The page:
“This year, it is particularly important to bring the Savannah Pride Festival front-and-center,” said new Festival Director Dusty Church. “Historically, the festival has taken place in a beautiful but not central part of town, isolated by a fence and an admission fee. As the government chips away at LGBT rights, from the move to ban transgender Americans for serving in the armed forces to the recent news of the Department of Justice throwing its support behind a wedding vendor who refused to bake a cake for a same-sex couple, we felt it was time to come out of the shadows. By bringing it downtown and making it free, we encourage the community to join in this celebration of diversity.”
In addition to the appearance by Estelle, Pride In Savannah: Downtown Takeover will include a street fair, a self-guided pub crawl and educational workshops. A special Pride wristband, providing discounts on drinks and more at participating businesses, is currently on sale.
Pride in Savannah: Downtown Takeover is a highlight of the three-day Savannah Pride event, which begins on Oct. 26 with the Masqueerade Ball at The Mansion at Forsyth Park and ends Saturday night with Bootleg Spirits: The Official Pride After Party at Ghost Coast Distillery.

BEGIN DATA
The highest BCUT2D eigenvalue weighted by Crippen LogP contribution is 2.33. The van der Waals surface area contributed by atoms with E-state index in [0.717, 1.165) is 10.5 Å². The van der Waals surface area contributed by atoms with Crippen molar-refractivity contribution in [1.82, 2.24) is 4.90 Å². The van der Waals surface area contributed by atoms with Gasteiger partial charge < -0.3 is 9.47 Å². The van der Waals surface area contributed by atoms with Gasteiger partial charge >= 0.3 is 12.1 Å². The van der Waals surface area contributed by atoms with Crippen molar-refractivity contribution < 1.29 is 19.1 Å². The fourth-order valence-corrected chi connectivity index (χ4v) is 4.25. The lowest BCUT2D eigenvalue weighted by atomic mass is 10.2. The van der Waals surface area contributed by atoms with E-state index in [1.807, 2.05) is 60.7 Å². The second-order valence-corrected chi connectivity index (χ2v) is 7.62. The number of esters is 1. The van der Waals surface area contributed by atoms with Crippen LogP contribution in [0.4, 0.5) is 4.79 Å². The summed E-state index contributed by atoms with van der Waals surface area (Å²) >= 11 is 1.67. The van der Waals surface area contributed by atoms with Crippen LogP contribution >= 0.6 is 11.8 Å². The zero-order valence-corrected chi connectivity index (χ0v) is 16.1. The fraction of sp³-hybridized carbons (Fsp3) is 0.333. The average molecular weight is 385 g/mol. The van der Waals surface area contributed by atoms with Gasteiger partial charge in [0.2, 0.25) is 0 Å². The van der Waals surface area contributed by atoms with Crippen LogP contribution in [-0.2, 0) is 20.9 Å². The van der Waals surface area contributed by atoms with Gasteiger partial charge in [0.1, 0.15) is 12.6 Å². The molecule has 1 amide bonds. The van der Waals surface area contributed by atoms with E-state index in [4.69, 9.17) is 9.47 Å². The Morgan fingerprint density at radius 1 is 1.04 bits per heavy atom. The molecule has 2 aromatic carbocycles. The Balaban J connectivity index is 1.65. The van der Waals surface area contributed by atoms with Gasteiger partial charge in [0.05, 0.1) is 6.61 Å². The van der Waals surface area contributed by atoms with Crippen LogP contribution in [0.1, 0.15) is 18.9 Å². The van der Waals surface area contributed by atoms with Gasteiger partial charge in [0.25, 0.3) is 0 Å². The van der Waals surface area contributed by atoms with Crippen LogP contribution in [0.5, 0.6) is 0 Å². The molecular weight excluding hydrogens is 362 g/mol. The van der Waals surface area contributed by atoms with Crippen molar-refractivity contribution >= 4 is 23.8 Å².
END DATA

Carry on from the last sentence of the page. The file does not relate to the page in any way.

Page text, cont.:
Individual tickets are available for both the Masqueerade Ball and Bootleg Spirits. A limited amount of VIP All-Access passes are also available, offering exclusive benefits throughout Pride weekend.
The event is free and open to the public.
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Does your organization or special interest group have events or great information to share with our readers? If so, be sure to send in your information to email@example.com. In the upcoming months, we’ll feature one of you in our news notes section in each issue. Are you a part of a Meetup, Yahoo or Google group and do you do something that’s really newsworthy? Do you provide a service for the community or hold fundraisers for worthy causes? Do you educate the public about LGBTQ issues or concerns? Of course, this is only a sampling of things we are interested in. It’s the aim of these pieces to inform, enlighten and educate our readers about what we’re doing here in the Carolinas to champion LGBTQ rights, as well as offer resources for those who may be interested in what your group is doing.